So this is a bonus day! Three stories at once!
The reason I’m doing this is because, when it came to Daughter Q., all three of these stories played out the same way, and no new information was really introduced.
If you have done all of our previous lessons, this should be true for your student, too. If you’re coming in midway, you will have to flip through the pages of the stories and see if there is anything that is new for your student.
So, the question arises: Why, if nothing new is introduced, ought we bother to read these stories? Why not just skip them and move on?
I think the reason is because the writing here is much more complex than the Bob Books we’ve come from. We’ve got tons of rules coming into play, and this is the first time we’ve really asked our students to remember so many of them in one reading. Even though nothing new is introduced, most of them will find their literacy muscles stretched by these readings. And if they, like Daughter Q., still zoom through the stories, it’s still not time lost. They’re classic stories, and good practice.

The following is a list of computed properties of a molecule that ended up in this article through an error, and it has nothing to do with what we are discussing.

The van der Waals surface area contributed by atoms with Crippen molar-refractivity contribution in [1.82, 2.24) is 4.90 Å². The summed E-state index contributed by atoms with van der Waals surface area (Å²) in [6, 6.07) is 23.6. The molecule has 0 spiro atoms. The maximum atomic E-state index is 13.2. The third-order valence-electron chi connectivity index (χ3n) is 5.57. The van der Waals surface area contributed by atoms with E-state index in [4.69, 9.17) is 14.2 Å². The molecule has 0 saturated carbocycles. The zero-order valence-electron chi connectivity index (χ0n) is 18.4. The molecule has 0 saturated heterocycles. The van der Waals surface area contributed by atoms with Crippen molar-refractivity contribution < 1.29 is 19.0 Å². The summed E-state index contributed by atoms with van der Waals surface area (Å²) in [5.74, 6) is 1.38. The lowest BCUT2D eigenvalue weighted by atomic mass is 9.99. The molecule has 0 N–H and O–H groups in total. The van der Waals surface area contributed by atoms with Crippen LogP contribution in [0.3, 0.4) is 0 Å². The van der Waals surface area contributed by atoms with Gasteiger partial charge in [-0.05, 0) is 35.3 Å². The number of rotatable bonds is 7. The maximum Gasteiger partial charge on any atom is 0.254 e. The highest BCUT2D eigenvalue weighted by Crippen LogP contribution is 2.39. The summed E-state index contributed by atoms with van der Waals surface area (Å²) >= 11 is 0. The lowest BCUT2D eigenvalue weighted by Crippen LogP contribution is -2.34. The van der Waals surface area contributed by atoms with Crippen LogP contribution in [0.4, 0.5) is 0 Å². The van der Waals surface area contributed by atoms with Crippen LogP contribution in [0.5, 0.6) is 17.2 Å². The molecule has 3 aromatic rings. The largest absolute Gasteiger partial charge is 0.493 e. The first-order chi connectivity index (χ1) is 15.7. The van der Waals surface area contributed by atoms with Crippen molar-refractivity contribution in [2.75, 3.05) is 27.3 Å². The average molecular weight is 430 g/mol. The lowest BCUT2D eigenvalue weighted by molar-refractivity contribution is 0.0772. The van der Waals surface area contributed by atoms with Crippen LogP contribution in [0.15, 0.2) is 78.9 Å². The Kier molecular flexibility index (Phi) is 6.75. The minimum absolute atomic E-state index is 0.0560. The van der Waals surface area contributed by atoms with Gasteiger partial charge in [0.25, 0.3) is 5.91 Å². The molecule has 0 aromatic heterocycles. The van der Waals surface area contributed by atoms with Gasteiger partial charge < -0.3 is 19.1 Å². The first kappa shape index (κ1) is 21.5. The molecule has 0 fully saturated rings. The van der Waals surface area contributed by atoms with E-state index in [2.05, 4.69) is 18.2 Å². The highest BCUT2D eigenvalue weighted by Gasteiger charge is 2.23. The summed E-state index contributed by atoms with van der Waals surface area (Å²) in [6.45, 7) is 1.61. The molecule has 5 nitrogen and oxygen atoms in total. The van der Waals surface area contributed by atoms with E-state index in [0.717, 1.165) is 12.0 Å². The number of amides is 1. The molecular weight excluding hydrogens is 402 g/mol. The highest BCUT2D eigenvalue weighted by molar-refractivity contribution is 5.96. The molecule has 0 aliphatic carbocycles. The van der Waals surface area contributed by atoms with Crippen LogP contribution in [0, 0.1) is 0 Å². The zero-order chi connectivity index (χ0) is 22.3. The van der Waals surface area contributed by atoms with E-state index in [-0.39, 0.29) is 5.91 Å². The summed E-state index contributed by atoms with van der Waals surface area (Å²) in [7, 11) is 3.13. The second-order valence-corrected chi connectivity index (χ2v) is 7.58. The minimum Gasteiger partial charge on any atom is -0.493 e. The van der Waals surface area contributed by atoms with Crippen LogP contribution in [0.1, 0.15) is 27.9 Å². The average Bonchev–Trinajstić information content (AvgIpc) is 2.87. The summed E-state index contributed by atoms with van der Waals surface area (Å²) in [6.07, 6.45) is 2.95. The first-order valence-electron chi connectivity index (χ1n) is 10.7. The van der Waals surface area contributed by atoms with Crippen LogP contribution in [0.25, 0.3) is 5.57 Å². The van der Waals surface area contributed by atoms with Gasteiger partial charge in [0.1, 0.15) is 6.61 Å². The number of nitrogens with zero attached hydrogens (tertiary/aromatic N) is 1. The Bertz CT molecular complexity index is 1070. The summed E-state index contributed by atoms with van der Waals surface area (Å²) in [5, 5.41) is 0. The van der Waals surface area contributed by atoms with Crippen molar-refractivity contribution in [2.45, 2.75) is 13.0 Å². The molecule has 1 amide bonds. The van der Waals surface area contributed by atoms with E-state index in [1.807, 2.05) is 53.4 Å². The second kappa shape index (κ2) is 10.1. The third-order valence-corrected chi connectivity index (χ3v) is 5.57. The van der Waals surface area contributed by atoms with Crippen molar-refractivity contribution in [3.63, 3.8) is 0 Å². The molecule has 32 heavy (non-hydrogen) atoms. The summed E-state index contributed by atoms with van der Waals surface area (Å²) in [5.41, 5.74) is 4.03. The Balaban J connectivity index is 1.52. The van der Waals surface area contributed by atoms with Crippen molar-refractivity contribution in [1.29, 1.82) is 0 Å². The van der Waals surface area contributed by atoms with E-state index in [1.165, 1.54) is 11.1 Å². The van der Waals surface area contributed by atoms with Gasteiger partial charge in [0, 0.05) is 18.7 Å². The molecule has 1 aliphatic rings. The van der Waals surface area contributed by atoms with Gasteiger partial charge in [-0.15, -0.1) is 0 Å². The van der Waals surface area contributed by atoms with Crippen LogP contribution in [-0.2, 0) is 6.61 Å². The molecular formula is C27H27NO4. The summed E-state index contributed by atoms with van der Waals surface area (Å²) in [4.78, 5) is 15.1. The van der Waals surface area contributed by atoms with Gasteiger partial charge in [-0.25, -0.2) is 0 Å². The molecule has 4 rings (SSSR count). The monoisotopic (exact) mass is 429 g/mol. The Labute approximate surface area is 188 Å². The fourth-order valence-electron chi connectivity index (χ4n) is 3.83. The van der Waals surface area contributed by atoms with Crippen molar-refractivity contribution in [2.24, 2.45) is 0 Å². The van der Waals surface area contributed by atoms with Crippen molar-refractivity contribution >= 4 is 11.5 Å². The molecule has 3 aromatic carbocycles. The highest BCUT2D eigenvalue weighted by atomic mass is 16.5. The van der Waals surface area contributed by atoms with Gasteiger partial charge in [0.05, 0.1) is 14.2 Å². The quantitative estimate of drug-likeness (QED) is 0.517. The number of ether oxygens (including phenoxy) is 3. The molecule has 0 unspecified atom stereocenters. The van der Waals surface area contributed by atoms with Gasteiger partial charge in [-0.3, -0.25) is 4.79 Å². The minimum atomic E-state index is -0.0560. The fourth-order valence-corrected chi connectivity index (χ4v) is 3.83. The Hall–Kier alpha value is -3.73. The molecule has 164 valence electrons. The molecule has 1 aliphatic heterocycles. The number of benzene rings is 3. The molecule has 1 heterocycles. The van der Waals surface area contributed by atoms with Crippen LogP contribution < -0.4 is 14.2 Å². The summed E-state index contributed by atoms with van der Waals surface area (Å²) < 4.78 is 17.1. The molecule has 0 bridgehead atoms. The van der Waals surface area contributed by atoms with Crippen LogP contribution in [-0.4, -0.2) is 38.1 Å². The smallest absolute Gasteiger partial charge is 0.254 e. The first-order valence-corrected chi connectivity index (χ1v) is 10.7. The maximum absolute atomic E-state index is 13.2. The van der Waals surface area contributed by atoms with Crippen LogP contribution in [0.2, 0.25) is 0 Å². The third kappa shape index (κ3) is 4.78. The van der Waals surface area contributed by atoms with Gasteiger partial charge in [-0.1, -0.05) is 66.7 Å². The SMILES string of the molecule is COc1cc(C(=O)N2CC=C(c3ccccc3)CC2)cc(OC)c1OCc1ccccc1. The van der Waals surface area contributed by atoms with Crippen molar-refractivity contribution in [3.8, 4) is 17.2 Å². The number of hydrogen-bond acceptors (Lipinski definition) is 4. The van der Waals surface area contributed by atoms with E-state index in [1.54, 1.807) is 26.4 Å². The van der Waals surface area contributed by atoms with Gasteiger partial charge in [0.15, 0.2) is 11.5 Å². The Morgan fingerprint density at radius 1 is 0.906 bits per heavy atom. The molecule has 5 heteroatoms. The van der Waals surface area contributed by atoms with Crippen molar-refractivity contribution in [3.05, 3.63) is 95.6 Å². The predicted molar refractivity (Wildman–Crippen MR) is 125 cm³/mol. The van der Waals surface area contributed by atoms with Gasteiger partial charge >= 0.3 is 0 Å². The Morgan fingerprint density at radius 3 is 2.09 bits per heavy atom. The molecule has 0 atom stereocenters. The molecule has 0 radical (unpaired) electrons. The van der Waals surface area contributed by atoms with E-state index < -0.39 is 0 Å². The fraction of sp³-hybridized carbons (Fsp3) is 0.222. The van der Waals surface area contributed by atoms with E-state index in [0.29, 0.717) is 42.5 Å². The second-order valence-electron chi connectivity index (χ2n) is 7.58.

One thing to consider: if, along the way, you discover that your child has gotten rusty at some of the rules, simply pull it forward in the binder for more frequent review. Chances are you won’t have to do this very often, but don’t be afraid to move cards both forward and backward in the binder, as you continually adapt the binder contents to your student.
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The Teaching Reading with Bob Books method uses a special binder system in order to simply and easily tailor the frequency of review to the needs of each individual child. This free guide explains exactly what you need and how to build the TRwBB Binder so that you can get started teaching right away.